It should have been a year of celebration for Ping An Insurance (Group). Chairman and co-founder Peter Ma Mingzhe had planned elaborate events for the firm's 20th anniversary on May 27, a celebration of two decades of momentous growth that has seen it expand from a group of 12 salesmen in Shenzhen to the world's seventh-largest insurer by market value.
However, as if destined to reflect the tumultuous path Ping An has taken over the past 20 years, this year has been anything but smooth.
After a deadly earthquake struck much of Sichuan on May 12, killing tens of thousands of people, Mr Ma, who is also Ping An's chief executive, cancelled all anniversary celebrations and merely read a statement to his staff of 370,000 through a televised regular morning briefing on the special day.
The company and staff donated more than 30 million yuan (HK$34.4 million) to the quake victims.
Then, another opportunity to mark the fruition of Mr Ma's hard work and achievements of the past two decades was almost lost. Business bible Fortune omitted Ping An when it announced its list of the world's top 500 companies on July 10.
The magazine issued a clarification a few days later, adding Ping An at 462th place on its website. It was too late to make the change in the print edition.
As if this was not enough, Mr Ma has become a target of ridicule and attack in the mainland press and in internet chatrooms because of the size of his salary. He received more than 66 million yuan in salary and from exercising his share options, leading one magazine to dub him 'China's most expensive boss'.
The company also raised the ire of investors earlier this year, when it was blamed for sending the mainland's stock markets into a tailspin because of its proposed mega A-share public offering.
Ping An's purchase of a 4.99 per cent in Dutch-Belgian Fortis group has been another source of complaint, as Fortis' shares have plunged more than 50 per cent in the global credit crunch.
Yet Mr Ma has taken all of these in stride and appears committed to seeing Ping An reach the top of its industry.
The 52-year-old was the deputy manager of China Merchants Shekou Industrial Zone Social Insurance before founding Ping An in March 1988. He has a doctorate degree in money and banking from the former Zhongnan University of Economics.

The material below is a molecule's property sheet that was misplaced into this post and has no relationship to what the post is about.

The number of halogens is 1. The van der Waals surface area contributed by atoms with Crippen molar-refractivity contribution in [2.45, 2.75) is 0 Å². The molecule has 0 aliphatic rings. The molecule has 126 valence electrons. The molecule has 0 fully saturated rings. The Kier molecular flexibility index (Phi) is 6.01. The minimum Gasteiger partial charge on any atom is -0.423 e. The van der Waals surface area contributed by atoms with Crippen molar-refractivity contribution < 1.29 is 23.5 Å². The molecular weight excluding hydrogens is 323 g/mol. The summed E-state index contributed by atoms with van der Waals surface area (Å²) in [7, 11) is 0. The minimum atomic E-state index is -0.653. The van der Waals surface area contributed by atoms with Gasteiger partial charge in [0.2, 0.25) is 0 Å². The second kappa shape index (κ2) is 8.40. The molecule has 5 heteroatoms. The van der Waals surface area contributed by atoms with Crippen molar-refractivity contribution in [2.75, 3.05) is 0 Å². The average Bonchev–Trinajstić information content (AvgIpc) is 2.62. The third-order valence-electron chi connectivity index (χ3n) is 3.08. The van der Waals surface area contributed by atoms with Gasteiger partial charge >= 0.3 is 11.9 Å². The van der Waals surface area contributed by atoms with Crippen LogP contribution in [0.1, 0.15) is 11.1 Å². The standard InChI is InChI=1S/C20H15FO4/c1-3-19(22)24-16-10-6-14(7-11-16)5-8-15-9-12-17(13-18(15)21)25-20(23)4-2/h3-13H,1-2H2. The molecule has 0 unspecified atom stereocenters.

For the next 10 years, Mr Ma's dream is to make Ping An one of the world's leading financial institutions by scale, management and brand - specifically, among the top 20 financial houses and top five insurers.
'To become world-leading, we have a few [criteria],' he said in Shenzhen last week.
'First, insurance, banking and asset management will be developed equally in the next eight to 10 years. Insurance now accounts for 70 per cent [of our business]. Secondly, we hope [to develop the concept of] one customer, one account, [providing] many products and services.'
Mr Ma has reasons to be confident. Hong Kong and Shanghai-listed Ping An has in two decades grown its assets from 45 million yuan to 700 billion yuan. It is also China's first non-state-owned firm to make it to the Fortune 500 list.
In contrast, Shanghai-listed China Pacific Insurance (Group) - an amalgamation of the former insurance units of Bank of Communications that were established before Ping An - had assets valued at 309 billion yuan last year.
According to the China Insurance Regulatory Commission, China Pacific Insurance ranks third in the life insurance market, behind No1 China Life and Ping An, in a country where life insurance accounts for 79 per cent of the total market.
Key to Ping An's success has been its integrated cross-selling business platform that allows it to leverage on its growing commercial banking and asset management units.
Tapping the mainland's increasingly affluent middle class, it has been able to build on an extensive insurance client base of 40 million.
The management team made up of domestic and foreign talent is another factor boosting the firm's expansion and internationalisation, according to Mr Ma.
'I feel that under China's conditions, what we have done isn't easy. It's not what you want to do and can do. You can ask many others who have moved from [sole] insurance to cross-selling operations ... how many can make it?' he said.
'Ping An's 20 years is one of innovative history ... it is like the Chinese saying, 'The bird that sticks out its head gets shot.' There is a price that [every] innovator has to pay in this society.'
In 1994, Morgan Stanley and Goldman Sachs became shareholders, a move that pioneered foreign equity investment in a mainland financial firm. The problem was, the People's Bank of China then would not allow a foreign director on the board.
To get around the restriction, Mr Ma convinced the central bank to allow 'observers' that had no voting rights, just like in the United Nations.
'For Morgan Stanley and Goldman Sachs, it was simple, if we don't send a director, I won't give you the money ... it was a painful period, we had finished all the agreements,' he recalled.